When the curtain comes up on this revival of John Patrick Shanley’s miniature classic Danny and the Deep Blue Sea (Lucille Lortel Theatre, to Jan. 7), so perfect is Scott Pask’s design—a third character in its opening scene—we really feel as if we too are in a Bronx dive bar in the dregs of late evening as its two bruised lead characters, Roberta (Aubrey Plaza) and Danny (Christopher Abbott) eye the bottoms of their glasses of beer and the wells of self-hatred they are both too familiar with beyond that. A picture window posits a glittering Manhattan far beyond them, a frozen snow globe of a world far away. They too feel frozen, if differently.
Shanley’s play is 40 years old this year, a favorite of acting students wanting to get their gnashers around its proudly pummeling text. Even before they’ve said a word to each other, we can see the snarls and screams inside both characters. It’s a meet-ugly that inevitably gets cuter, but not before the two characters put each other through two relentlessly dark nights of the soul, with screaming, shouting, and physical abuse to underscore all the pain.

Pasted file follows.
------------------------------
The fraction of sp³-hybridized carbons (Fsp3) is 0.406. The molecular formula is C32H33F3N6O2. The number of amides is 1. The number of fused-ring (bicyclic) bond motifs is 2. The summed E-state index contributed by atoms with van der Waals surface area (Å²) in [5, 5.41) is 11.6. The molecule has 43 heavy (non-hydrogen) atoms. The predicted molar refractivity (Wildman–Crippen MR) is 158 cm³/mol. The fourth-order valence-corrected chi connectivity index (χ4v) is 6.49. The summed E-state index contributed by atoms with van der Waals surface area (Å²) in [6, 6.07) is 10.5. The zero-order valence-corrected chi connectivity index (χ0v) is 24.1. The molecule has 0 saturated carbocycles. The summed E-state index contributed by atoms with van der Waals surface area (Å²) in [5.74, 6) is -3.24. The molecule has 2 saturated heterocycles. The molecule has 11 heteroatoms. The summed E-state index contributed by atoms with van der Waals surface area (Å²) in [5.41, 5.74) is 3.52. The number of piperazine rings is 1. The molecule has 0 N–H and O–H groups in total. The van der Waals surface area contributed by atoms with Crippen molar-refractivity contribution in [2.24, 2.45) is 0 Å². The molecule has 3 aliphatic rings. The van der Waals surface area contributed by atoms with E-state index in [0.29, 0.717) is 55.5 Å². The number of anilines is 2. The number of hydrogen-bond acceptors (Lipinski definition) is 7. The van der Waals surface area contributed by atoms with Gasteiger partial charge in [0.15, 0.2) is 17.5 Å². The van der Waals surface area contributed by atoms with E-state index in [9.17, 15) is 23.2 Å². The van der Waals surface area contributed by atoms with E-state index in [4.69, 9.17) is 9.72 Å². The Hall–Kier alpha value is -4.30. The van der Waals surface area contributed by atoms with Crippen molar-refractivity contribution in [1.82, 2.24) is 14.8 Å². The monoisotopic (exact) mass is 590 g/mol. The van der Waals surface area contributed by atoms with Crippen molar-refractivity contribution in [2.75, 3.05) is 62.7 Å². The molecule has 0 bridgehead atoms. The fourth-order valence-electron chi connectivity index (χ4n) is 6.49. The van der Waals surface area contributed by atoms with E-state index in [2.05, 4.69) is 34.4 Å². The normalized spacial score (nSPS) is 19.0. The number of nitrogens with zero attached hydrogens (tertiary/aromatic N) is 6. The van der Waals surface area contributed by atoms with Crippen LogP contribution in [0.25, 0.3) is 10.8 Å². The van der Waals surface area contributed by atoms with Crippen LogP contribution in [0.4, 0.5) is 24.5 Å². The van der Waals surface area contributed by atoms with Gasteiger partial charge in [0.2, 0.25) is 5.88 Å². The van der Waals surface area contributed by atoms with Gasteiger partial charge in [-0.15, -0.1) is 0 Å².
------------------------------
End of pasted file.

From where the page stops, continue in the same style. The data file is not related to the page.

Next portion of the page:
Both are damaged, both are hiding secrets. The 80-minute run time may sound short, but given the emotional energy unleashed in front of us, the play, directed by Jeff Ward, can feel exhausting—as if we are trapped in a room with two people whose echoing, deeply damaged natures shouldn’t be yoked together, no matter how attractive they are and no matter how the text, you just know, will conspire to get them there. Trapped in a theater with them for almost an hour and half, you will gulp the cold night air on exiting.
Source: The Daily Beast
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